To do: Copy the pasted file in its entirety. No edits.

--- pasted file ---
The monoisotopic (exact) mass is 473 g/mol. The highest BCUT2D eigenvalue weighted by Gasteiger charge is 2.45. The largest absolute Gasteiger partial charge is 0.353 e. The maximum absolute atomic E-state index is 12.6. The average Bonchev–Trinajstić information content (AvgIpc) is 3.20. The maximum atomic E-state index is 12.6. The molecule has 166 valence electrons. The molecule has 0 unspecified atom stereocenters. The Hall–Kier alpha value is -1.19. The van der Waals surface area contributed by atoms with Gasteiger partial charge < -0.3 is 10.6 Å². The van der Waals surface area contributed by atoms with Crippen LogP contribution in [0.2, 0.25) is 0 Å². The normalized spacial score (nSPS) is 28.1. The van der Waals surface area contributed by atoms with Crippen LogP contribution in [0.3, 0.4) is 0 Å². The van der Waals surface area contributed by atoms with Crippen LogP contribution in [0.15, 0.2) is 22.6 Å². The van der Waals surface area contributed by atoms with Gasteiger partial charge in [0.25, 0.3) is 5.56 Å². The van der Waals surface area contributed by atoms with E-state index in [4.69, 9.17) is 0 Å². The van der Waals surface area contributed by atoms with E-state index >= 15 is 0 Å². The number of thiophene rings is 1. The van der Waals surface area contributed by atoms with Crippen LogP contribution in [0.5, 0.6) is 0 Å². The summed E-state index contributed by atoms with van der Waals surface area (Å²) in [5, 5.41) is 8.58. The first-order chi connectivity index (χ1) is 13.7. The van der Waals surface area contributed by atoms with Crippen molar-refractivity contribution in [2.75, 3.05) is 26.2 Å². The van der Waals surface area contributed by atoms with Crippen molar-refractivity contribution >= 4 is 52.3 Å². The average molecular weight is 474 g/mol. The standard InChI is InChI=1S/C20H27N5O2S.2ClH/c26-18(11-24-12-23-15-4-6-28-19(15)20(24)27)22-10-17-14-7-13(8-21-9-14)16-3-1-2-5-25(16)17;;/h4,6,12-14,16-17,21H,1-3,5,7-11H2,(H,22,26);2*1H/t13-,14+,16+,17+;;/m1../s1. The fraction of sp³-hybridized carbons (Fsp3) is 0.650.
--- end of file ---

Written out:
The monoisotopic (exact) mass is 473 g/mol. The highest BCUT2D eigenvalue weighted by Gasteiger charge is 2.45. The largest absolute Gasteiger partial charge is 0.353 e. The maximum absolute atomic E-state index is 12.6. The average Bonchev–Trinajstić information content (AvgIpc) is 3.20. The maximum atomic E-state index is 12.6. The molecule has 166 valence electrons. The molecule has 0 unspecified atom stereocenters. The Hall–Kier alpha value is -1.19. The van der Waals surface area contributed by atoms with Gasteiger partial charge < -0.3 is 10.6 Å². The van der Waals surface area contributed by atoms with Crippen LogP contribution in [0.2, 0.25) is 0 Å². The normalized spacial score (nSPS) is 28.1. The van der Waals surface area contributed by atoms with Crippen LogP contribution in [0.3, 0.4) is 0 Å². The van der Waals surface area contributed by atoms with Crippen LogP contribution in [0.15, 0.2) is 22.6 Å². The van der Waals surface area contributed by atoms with Gasteiger partial charge in [0.25, 0.3) is 5.56 Å². The van der Waals surface area contributed by atoms with E-state index in [4.69, 9.17) is 0 Å². The van der Waals surface area contributed by atoms with E-state index >= 15 is 0 Å². The number of thiophene rings is 1. The van der Waals surface area contributed by atoms with Crippen LogP contribution in [0.5, 0.6) is 0 Å². The summed E-state index contributed by atoms with van der Waals surface area (Å²) in [5, 5.41) is 8.58. The first-order chi connectivity index (χ1) is 13.7. The van der Waals surface area contributed by atoms with Crippen molar-refractivity contribution in [2.75, 3.05) is 26.2 Å². The van der Waals surface area contributed by atoms with Crippen molar-refractivity contribution >= 4 is 52.3 Å². The average molecular weight is 474 g/mol. The standard InChI is InChI=1S/C20H27N5O2S.2ClH/c26-18(11-24-12-23-15-4-6-28-19(15)20(24)27)22-10-17-14-7-13(8-21-9-14)16-3-1-2-5-25(16)17;;/h4,6,12-14,16-17,21H,1-3,5,7-11H2,(H,22,26);2*1H/t13-,14+,16+,17+;;/m1../s1. The fraction of sp³-hybridized carbons (Fsp3) is 0.650.